What Makes Pumpkin Spice Magical?

The draw of pumpkin spice

Okay, so pumpkin spice isn’t exactly magical, but it does hold a certain kind of power. I’d go as far as saying pumpkin spice even has a certain element of romance to it.

After all, nutmeg, the main ingredient of pumpkin spice has been used by humans for 3500 years, according to residue found on pots dating back to that time period. So it’s unquestionably a beloved spice.

filled clear glass cup

We find familiarity and comfort with both the scent and the taste. And it reminds us of the holidays, of being cozy and happy. So it’s understandable why it might be the ultimate comfort food.

Still, is it necessary for there to be over a hundred food and drink items that are now offered in pumpkin spice flavor? It’s a bit over-the-top in my humble opinion.

Or is it? Maybe pumpkin spice Cheerios, Oreos, Jell-O, or pretzels get your taste buds tingling? Or how about pumpkin spice chocolate squares and caramel corn? These are all real things! And pumpkin spice kale chips? Say what?

In reality, it turns out that it’s not so much the flavor of pumpkin spice we seem to be obsessed with (not entirely), but with the idea of it and how it makes us feel on an emotional level. Everything always seems to go there, doesn’t it? To the emotions?

Did you know that about 70 percent of our perception of taste is retronasal (say what?), or mouth smell (gross!). It’s how we create flavor through scent.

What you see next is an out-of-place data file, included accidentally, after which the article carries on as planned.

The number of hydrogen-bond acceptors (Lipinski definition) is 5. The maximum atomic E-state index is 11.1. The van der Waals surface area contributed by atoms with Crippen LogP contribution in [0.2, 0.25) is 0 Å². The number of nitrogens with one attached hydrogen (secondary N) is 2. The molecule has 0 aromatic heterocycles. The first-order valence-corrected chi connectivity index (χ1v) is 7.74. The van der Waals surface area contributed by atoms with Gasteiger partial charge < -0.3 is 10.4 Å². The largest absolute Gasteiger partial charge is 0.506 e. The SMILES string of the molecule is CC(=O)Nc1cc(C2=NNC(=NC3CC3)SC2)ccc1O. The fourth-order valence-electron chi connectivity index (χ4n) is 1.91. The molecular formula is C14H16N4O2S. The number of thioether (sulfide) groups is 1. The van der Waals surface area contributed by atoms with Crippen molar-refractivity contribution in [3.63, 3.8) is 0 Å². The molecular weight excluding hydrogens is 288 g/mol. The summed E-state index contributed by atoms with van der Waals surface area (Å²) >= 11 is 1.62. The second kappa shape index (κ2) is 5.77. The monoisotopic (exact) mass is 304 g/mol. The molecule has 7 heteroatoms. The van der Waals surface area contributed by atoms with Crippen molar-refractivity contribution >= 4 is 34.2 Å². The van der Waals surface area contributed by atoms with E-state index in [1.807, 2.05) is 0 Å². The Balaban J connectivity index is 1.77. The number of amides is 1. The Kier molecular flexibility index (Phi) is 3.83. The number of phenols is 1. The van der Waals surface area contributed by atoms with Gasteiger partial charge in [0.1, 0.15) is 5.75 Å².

black and white dog with disguise eyeglasses

The following quote is taken from Amanda White in an interesting article from Psychology Today:

“…Incoming smells are first processed by the olfactory bulb, which starts inside the nose and runs along the bottom of the brain. The olfactory bulb has direct connections to two brain areas that are strongly implicated in emotion and memory: the amygdala and hippocampus. Interestingly, visual, auditory (sound), and tactile (touch) information do not pass through these brain areas. This may be why olfaction, more than any other sense, is so successful at triggering emotions and memories.”

So there you have it—we might be nuts over pumpkin spice, but there’s at least a good reason. So, enjoy it whenever you want in whichever way you like. And ignore the haters.

To keep you on the pumpkin spice roll, you can go to the Pioneer Woman’s blog for an easy recipe to make your own pumpkin pie spice.

As always, happy reading!

Book recommendation:

The Girl Before” by J.P. Delaney. A fun psychological thriller. I definitely enjoyed this one.

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